The Garnish Garden: Diagram and Plant List
Edible flowers have a way of transforming the garden—and any meal—into a work of art. Grow beautiful, edible flowers in this Garnish Garden, a unique garden plan that inspires cooks with a cascade of captivating blossoms.
By Ellen Ecker Ogden
The Complete Kitchen Garden (Stewart Tabori & Chang, 2011) is the definitive garden design and cookbook. Based on the seasonal cycles of the garden, each chapter offers an original themed garden design such as “The Salad Lover’s Garden,” “The Heirloom Maze Garden,” and “The Children’s Garden,” with recipes to match and step-by-step instructions for growing the ultimate kitchen garden. The following diagram and plant list are taken from the chapter “The Garnish Garden.”
Illustrations courtesy Stewart Tabori & Chang
Overall size: 15 feet by 15 feet
Inner bed size: 2 feet by 6 feet
Outer bed size: 15 feet long/with cut out
Path width: 2 feet
Path material: Sod or bark mulch
Garnish Garden Plant List
1. Artichokes: Imperial Star
2. Anise: Hyssop
3. Beans: Hyacinth Bean
5. Calendula: Flashback
6. Carthamus (Safflower): Zanzibar
7. Eucalyptus: Silver Dollar
8. Grass: Jester Ornamental and Silver Tip Wheat
9. Marigolds: Lemon Gem
10. Nasturtiums: Jewel Mix
11. Nigella: Love in a Mist
12. Salvia: Coral Nymph
13. Sunflowers: Italian White
14. Viola: Sorbet Formula Mix
Featured Edible Flowers
Edible flowers top my list of must-haves in a kitchen garden. Most are easy to start from seed, either directly in the garden or indoors, and transplanted once the danger of frost is past. They can be used as garnish, or their petals can be sprinkled over a salad. They attract honeybees, hummingbirds, and other beneficial insects, and the colors of edible flowers contrast nicely with the green foliage of most vegetable plants. Favorites: Monarda, Calendula, Marigold, Nasturtium, Nigella, Hyacinth Bean, Lavender, Pansy, Sunflower, Hollyhock.
Borage: Also known as a starflower, borage is naturalized throughout the Mediterranean region, and grows to a height of 2 to 3 feet. Its stems and leaves are bristly, yet the brilliant blue blossoms are magnificent: five narrow, triangular petals with a flavor reminiscent of cucumber. Easy to grow, sow seeds directly in the garden or start ahead with plants.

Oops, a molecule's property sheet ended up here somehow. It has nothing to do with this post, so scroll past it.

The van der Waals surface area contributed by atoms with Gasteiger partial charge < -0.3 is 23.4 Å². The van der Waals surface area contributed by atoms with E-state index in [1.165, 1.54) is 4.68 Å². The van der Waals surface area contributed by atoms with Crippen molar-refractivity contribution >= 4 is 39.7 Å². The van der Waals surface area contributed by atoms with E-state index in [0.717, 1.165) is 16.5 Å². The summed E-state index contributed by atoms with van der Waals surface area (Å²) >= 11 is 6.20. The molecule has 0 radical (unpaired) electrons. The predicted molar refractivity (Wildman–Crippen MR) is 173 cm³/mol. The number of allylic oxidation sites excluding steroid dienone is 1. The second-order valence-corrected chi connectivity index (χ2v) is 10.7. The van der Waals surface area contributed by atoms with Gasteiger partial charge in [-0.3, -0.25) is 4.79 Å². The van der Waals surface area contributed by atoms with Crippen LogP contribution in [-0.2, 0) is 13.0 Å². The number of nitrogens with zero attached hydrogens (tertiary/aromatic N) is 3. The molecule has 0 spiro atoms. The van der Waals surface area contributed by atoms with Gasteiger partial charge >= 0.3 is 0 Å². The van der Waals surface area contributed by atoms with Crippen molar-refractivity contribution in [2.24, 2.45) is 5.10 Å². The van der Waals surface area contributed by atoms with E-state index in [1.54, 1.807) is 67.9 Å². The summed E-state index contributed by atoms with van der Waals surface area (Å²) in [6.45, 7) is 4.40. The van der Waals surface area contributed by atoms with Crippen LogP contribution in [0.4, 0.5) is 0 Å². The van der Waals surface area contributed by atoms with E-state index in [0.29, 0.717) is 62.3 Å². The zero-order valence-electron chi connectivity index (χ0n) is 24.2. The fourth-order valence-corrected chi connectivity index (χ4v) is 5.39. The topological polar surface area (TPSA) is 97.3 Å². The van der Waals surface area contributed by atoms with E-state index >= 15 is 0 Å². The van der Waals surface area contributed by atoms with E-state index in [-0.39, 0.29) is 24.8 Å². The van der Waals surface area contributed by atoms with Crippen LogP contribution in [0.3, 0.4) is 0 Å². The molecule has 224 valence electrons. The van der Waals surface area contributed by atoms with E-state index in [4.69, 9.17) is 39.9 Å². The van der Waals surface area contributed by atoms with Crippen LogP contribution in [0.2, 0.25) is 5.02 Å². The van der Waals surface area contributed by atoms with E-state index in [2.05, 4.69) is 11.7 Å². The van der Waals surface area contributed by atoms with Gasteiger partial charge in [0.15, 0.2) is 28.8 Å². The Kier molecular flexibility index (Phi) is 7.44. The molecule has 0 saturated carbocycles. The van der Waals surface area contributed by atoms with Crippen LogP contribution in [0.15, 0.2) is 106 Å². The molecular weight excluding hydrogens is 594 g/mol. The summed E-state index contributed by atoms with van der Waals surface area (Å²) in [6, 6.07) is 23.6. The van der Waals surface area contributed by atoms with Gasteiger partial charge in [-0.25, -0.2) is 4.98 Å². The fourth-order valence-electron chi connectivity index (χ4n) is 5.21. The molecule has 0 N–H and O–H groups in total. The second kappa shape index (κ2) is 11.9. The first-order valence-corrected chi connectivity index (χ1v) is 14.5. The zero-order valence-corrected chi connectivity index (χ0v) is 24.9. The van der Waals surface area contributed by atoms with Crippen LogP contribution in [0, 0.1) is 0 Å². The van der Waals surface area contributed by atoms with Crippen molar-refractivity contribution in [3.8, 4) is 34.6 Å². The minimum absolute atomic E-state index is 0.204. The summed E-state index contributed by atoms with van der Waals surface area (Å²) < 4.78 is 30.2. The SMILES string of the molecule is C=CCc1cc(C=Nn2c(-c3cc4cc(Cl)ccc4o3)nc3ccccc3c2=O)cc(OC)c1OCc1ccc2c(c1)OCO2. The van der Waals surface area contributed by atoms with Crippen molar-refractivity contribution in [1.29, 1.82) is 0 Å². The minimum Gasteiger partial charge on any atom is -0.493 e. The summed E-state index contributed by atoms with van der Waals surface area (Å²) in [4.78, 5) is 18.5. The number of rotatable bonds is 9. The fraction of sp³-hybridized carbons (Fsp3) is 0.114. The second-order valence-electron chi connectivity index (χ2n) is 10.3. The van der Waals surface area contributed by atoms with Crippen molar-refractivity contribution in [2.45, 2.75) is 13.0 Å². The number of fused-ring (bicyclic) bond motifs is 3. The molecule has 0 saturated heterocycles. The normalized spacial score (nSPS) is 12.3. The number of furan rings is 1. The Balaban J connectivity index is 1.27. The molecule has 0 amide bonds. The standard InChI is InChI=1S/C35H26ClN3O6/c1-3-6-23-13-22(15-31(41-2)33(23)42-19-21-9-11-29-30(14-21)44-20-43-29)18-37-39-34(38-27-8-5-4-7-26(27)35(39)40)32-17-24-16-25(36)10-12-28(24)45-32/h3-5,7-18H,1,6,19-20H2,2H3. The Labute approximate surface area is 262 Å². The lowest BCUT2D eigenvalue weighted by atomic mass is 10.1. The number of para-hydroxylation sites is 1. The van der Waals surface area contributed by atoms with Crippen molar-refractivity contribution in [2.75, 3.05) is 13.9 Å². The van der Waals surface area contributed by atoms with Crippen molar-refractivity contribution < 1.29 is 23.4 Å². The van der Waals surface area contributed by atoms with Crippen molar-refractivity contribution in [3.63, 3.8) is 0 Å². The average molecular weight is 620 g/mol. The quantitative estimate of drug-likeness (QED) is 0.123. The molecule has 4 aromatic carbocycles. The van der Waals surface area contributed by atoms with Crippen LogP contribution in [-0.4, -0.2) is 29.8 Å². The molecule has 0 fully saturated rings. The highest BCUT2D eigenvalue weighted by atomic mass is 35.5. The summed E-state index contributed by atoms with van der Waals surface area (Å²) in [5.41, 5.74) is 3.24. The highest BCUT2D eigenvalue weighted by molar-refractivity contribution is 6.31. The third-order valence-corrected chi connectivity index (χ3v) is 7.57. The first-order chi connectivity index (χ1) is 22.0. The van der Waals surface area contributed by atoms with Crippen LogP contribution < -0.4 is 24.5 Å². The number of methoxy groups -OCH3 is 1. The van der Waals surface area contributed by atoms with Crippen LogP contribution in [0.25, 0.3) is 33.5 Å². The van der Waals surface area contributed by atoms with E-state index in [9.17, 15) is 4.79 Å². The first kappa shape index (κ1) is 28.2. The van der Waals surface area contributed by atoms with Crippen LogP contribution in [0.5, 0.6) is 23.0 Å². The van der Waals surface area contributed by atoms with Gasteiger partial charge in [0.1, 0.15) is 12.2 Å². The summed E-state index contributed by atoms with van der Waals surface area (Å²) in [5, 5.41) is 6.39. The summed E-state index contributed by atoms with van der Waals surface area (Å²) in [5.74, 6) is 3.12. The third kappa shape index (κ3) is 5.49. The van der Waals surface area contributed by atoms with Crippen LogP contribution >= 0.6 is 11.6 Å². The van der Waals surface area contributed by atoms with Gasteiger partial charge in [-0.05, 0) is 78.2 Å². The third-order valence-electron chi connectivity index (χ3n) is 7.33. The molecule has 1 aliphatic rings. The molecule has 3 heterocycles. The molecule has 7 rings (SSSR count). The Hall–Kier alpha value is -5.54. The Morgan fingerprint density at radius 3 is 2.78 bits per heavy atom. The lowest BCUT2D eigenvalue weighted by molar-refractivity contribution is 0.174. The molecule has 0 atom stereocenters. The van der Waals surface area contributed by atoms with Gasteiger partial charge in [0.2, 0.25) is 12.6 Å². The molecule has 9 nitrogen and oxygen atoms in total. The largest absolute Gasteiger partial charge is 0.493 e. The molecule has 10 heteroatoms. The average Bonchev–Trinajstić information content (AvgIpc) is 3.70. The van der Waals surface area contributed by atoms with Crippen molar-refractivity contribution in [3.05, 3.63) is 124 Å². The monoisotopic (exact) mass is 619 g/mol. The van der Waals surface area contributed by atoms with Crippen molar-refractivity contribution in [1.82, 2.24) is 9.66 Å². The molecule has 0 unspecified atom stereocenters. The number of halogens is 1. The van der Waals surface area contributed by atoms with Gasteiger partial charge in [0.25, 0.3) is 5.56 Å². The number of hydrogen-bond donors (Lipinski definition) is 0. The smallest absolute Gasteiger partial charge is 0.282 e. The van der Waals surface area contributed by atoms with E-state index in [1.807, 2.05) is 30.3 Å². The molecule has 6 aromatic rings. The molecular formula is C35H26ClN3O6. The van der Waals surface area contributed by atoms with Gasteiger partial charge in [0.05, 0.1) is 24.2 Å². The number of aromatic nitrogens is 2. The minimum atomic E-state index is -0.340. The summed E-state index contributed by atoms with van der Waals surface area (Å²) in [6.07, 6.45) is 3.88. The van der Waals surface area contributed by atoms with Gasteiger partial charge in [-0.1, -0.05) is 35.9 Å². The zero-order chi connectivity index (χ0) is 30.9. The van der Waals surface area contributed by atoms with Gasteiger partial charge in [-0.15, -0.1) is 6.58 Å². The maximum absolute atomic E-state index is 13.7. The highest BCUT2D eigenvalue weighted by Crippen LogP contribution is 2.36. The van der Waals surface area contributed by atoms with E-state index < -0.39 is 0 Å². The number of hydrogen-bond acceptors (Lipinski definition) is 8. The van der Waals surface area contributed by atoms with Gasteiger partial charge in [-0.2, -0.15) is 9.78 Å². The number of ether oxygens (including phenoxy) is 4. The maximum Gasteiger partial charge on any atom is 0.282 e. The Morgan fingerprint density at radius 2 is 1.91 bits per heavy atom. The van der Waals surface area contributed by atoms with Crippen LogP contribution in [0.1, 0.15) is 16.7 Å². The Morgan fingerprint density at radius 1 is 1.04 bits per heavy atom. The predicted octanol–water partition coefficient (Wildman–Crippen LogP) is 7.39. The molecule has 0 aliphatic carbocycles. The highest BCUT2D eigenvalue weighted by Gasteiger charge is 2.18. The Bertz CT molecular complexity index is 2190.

Calendula: The name calendula means the first day of the month, presumably because pot marigolds are in bloom at the start of most months of the year since they bloom quickly—less than 60 days from seed to blossom. The color ranges from bright yellows, reds, and oranges and are remarkably frost hardy. Plant in a sunny location with rich, welldrained soil. Harvest blossoms frequently to keep the plants blooming. Calendula have a spicy flavor and can be added to salads and used as a garnish.
Marigolds: Tagetes tenuifolia is a single blossom marigold that is quite different than the common marigold. These ferny mounds of lemon-scented foliage provide a long blooming season for the kitchen gardener. They are ideal as an edging plant, though they will grow to 12 inches high, so keep them trimmed to maintain a compact plant. Start seeds indoors and transplant into prepared loose soil outdoors after danger of frost is past. Seeds can be direct sown, in a single row or broadcast in a block; allow 6 to 8 inches between rows in order to cultivate. Keep plants watered and harvest sprigs of flowers frequently to encourage growth. Favorites: Lemon Gem, Tangerine, Deep Red.
Nasturtiums: Trumpet-shaped and with a mild spicy flavor, nasturtiums are one of my favorite edible flowers in the garden. They adapt easily to growing in a pot, as a border, or up a trellis. The wide range of colors—from pale yellow to deep scarlet and brilliant orange—makes this one of the most useful garden ornamentals. Leaves and flowers are both edible and can be added to salads or chopped into a seasoned butter for serving over cooked vegetables. Direct sow in the garden. Favorites: Alaska, Peach Melba, Empress of India, Whirlybird.
This excerpt has been reprinted with permission from The Complete Kitchen Garden, published by Stewart Tabori & Chang, 2012.
Click here for the main article, The Garnish Garden: Growing Edible Flowers.